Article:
The next two commands (cd and git checkout), set up a branch that contains the version of the source that was used to produce the A6 kernel. This is where the long string that was found in the previous step is used.

Check to make sure you are on the proper branch by doing the following and see that the asterisk “*” is located on the branch we made above (beaglebone-a6).
# git branch
 * beaglebone-a6
   master
#

And finally we need to get the firmware that the BeagleBone kernel needs. The kernel will need this binary PM firmware blob to build.

# wget -O firmware/am335x-pm-firmware.bin http://arago-project.org/git/projects/?p=am33x-cm3.git;a=blob_plain;f=bin/am335x-pm-firmware.bin;hb=HEAD

Step #5 – Build The Kernel…

And now that we have the proper tools, the kernel source and firmware blob we can start it building. In these steps we will make a directory to put the kernel we are building, copy the configuration file that was used and finally start the build.

# mkdir a6
# cp defconfig a6/.config
# make ARCH=arm CROSS_COMPILE=arm-linux-gnueabi- O=./a6 uImage modules

Note: Again I did not put in the output from the commands. The make command will take a fair amount of time depending on your system performance and output pages and pages.  Also note, the directory name ( “a6″ ) can be changed to anything you want it to be. But you will have to change the Makefile in the later kernel module build steps.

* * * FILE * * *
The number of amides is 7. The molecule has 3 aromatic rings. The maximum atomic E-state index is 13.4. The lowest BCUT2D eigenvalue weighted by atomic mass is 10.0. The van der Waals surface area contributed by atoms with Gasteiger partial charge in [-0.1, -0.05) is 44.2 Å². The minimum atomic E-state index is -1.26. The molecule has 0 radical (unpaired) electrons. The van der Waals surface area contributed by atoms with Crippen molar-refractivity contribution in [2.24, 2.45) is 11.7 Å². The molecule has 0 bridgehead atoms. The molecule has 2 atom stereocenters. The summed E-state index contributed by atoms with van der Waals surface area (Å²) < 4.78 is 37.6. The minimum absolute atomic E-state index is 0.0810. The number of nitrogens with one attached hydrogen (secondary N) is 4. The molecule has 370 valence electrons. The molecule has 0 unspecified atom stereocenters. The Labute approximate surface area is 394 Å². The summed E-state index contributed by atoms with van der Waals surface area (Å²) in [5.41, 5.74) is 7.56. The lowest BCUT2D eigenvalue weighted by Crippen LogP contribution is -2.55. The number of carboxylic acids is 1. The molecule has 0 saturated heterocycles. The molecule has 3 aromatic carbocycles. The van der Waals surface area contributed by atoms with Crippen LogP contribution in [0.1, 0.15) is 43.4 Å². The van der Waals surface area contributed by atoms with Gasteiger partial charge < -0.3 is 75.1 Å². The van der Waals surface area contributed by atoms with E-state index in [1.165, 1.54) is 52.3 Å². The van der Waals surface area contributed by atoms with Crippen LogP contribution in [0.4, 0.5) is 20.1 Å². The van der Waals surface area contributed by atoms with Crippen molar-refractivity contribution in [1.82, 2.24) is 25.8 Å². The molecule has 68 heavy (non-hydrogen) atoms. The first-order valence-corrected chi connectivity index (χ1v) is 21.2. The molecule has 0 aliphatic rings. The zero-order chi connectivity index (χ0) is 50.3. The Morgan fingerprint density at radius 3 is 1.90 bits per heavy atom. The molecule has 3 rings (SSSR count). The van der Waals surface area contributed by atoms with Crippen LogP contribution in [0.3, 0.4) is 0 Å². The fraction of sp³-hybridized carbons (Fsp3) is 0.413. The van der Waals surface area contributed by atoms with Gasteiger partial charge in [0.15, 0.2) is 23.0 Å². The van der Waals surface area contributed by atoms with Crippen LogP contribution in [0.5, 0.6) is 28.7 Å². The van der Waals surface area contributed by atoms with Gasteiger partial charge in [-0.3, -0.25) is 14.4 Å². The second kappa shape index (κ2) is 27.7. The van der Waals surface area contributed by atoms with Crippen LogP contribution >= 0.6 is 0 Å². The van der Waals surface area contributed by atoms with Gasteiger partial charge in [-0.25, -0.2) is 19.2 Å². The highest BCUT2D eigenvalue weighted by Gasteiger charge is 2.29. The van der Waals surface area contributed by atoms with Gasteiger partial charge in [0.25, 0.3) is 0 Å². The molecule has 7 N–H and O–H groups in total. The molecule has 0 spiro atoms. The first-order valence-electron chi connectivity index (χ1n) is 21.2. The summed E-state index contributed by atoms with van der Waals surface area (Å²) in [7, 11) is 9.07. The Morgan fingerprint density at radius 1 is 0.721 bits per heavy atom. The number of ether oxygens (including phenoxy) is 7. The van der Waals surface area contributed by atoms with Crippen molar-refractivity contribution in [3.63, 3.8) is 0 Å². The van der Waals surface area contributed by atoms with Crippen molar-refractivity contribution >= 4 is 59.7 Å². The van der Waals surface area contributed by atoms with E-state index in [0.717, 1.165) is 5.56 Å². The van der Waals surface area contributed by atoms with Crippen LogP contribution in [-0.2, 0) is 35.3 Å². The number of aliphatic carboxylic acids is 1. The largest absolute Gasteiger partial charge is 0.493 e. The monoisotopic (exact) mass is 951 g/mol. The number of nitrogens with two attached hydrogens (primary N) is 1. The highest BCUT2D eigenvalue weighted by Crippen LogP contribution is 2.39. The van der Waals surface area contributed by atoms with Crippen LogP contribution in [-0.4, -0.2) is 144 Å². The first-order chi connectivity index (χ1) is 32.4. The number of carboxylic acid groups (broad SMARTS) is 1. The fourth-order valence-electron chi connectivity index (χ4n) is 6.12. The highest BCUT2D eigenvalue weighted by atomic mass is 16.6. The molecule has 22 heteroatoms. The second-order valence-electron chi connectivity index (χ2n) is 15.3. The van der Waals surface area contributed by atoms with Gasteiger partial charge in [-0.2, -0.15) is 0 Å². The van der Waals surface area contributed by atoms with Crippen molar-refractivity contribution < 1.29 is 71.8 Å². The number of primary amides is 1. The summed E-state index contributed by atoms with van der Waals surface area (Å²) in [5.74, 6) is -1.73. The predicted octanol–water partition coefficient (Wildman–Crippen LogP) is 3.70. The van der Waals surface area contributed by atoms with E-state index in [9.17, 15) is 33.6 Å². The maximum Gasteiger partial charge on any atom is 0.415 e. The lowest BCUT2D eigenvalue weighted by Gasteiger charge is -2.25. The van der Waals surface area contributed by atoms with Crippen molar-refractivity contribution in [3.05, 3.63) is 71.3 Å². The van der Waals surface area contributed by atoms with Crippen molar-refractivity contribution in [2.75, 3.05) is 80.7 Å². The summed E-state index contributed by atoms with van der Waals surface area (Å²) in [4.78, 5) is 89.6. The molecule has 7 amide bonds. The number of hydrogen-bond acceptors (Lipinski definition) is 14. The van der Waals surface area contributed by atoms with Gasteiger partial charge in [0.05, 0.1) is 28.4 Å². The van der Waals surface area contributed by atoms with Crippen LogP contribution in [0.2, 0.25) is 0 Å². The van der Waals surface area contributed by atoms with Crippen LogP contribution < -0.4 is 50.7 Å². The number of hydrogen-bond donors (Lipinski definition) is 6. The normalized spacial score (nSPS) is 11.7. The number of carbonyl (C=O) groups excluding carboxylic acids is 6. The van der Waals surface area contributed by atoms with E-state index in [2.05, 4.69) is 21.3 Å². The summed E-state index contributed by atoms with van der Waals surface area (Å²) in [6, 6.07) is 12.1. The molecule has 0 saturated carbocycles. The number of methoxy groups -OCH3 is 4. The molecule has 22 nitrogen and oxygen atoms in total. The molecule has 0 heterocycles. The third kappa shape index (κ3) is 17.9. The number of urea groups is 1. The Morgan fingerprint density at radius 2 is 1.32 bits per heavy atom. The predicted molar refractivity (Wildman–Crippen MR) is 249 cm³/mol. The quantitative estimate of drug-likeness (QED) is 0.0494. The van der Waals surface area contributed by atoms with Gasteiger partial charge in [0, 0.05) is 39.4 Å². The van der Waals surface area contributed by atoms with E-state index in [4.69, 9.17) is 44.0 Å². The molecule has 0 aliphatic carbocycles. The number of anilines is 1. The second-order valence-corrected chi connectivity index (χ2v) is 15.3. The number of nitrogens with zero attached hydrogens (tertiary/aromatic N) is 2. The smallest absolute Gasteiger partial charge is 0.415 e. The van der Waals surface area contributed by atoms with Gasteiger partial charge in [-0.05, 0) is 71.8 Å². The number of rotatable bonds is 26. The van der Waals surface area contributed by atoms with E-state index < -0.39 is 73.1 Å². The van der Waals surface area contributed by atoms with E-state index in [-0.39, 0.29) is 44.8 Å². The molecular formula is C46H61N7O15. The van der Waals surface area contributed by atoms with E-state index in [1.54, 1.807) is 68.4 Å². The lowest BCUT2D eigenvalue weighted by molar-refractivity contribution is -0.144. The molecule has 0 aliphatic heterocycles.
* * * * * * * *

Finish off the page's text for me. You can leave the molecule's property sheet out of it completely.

When the make command is completed, you have duplicated the CircuitCo A6 kernel and kernel modules. Now this has made all of the necessary directories, source and headers that are needed to easily build a kernel module. And if you wanted to, you could even replace the kernel and modules on the BeagleBone SD card and reboot the kernel. I’ll make another post later on how to do that as well as how to change the kernel configuration away form the default.

Step #6 – Making a New Kernel Module

In this section I will finally make a kernel module and get it on the BeagleBone. First steps will be to make a directory for building the kernel module, putting in some source (I have example source) and compiling the module.